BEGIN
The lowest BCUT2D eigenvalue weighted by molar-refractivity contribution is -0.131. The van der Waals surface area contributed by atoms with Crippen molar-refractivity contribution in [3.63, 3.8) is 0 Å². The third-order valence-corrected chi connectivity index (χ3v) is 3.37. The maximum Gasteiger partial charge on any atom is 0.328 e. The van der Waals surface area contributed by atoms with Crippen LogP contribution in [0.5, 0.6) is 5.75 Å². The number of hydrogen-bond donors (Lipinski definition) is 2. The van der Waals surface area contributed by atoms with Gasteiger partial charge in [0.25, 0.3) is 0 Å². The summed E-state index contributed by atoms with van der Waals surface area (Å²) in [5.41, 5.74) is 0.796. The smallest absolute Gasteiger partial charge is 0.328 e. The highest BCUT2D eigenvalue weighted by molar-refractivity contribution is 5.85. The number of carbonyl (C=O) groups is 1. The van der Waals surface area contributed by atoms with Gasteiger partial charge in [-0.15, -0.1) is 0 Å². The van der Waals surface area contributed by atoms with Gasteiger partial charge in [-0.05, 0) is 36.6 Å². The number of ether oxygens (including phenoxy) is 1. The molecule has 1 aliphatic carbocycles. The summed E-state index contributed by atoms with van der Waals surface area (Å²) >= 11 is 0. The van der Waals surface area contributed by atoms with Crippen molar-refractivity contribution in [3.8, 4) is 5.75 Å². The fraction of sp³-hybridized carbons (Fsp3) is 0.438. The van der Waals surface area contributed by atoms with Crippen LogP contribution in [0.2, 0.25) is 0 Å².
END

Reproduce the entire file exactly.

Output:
The lowest BCUT2D eigenvalue weighted by molar-refractivity contribution is -0.131. The van der Waals surface area contributed by atoms with Crippen molar-refractivity contribution in [3.63, 3.8) is 0 Å². The third-order valence-corrected chi connectivity index (χ3v) is 3.37. The maximum Gasteiger partial charge on any atom is 0.328 e. The van der Waals surface area contributed by atoms with Crippen LogP contribution in [0.5, 0.6) is 5.75 Å². The number of hydrogen-bond donors (Lipinski definition) is 2. The van der Waals surface area contributed by atoms with Gasteiger partial charge in [0.25, 0.3) is 0 Å². The summed E-state index contributed by atoms with van der Waals surface area (Å²) in [5.41, 5.74) is 0.796. The smallest absolute Gasteiger partial charge is 0.328 e. The highest BCUT2D eigenvalue weighted by molar-refractivity contribution is 5.85. The number of carbonyl (C=O) groups is 1. The van der Waals surface area contributed by atoms with Gasteiger partial charge in [-0.15, -0.1) is 0 Å². The van der Waals surface area contributed by atoms with Gasteiger partial charge in [-0.05, 0) is 36.6 Å². The number of ether oxygens (including phenoxy) is 1. The molecule has 1 aliphatic carbocycles. The summed E-state index contributed by atoms with van der Waals surface area (Å²) >= 11 is 0. The van der Waals surface area contributed by atoms with Crippen molar-refractivity contribution in [3.8, 4) is 5.75 Å². The fraction of sp³-hybridized carbons (Fsp3) is 0.438. The van der Waals surface area contributed by atoms with Crippen LogP contribution in [0.2, 0.25) is 0 Å².